Transgenic epidermal cultures have proven to be lifesaving in Patient 3, a 7-year-old boy carrying a homozygous acceptor splice site mutation (c.1977-1G>A) within intron 14 of LAMB3 (Hirsch et al., 2017). Due to the severity of the disease and to infection with Staphylococcus aureus and Pseudomonas aeruginosa shortly after admission to hospital, he suffered complete epidermal loss on approximately 80% of his total body surface and the prognosis was very poor. Virtually his entire skin was replaced by approximately 1m2 of transgenic cultured epidermis, the majority of which consisted of Hologene 5 (Hirsch et al., 2017). At the last follow-up (5years after transplantation), the patient’s newly formed epidermis expressed normal levels of laminin 332, had an intact basement membrane, normal thickness, and morphology of hemidesmosomes, did not develop blisters or erosions, remained robust and resistant to mechanical stress and unveiled normal wound healing upon injury. The regenerated epidermis was entirely transgenic, as LAMB3 mRNA and laminin 332 were uniformly and seamlessly detected in all the analyzed skin sections. No adverse events, immune response or inflammation were observed (Kueckelhaus et al. manuscript submitted).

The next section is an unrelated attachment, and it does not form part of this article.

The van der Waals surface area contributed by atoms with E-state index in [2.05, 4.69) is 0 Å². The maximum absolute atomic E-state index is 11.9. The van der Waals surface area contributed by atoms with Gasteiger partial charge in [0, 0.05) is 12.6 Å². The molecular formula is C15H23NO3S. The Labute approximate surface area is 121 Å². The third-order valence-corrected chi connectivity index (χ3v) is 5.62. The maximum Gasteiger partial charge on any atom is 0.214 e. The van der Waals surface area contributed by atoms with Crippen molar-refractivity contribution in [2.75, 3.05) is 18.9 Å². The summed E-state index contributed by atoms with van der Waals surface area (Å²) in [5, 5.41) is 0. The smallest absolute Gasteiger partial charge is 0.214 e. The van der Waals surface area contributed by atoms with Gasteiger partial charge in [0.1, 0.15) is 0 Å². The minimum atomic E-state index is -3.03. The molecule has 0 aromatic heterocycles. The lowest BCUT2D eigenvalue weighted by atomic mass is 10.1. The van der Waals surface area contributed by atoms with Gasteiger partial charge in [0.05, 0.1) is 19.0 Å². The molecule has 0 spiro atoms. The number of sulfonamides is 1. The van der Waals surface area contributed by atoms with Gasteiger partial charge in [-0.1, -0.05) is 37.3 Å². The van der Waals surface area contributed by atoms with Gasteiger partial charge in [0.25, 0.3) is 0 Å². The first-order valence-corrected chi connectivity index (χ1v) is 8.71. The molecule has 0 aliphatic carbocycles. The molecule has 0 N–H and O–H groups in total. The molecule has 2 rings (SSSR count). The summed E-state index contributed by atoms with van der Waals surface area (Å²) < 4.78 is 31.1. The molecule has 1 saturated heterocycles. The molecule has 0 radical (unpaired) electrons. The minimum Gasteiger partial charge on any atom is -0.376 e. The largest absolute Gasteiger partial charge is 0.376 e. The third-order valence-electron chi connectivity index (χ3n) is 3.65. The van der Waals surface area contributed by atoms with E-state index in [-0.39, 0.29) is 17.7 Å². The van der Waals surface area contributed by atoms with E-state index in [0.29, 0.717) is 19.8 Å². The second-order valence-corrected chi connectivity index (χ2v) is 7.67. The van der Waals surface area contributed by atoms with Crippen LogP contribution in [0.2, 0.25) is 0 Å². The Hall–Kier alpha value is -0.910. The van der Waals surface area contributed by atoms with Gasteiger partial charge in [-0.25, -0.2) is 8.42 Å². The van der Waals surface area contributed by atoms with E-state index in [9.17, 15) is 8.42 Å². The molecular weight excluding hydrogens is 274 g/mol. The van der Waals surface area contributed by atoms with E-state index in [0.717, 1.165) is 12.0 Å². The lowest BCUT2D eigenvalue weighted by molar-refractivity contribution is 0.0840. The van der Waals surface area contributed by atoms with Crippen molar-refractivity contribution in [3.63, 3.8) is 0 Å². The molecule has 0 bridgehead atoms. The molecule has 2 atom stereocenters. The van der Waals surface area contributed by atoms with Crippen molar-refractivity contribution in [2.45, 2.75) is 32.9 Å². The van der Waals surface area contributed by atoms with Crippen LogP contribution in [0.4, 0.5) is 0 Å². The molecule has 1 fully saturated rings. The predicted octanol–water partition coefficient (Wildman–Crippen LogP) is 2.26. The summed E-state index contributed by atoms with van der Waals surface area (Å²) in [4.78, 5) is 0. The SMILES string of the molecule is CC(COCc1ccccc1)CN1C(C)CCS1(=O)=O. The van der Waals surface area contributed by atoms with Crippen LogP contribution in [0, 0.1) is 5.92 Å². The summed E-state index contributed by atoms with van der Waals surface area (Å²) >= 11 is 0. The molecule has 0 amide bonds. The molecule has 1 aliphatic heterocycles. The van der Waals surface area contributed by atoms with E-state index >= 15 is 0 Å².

Patients 1 and 3 are currently included in an observational study (HTA-HG5-01-OBS) started in July 2018 and still ongoing to collect further safety and efficacy data (Table 1).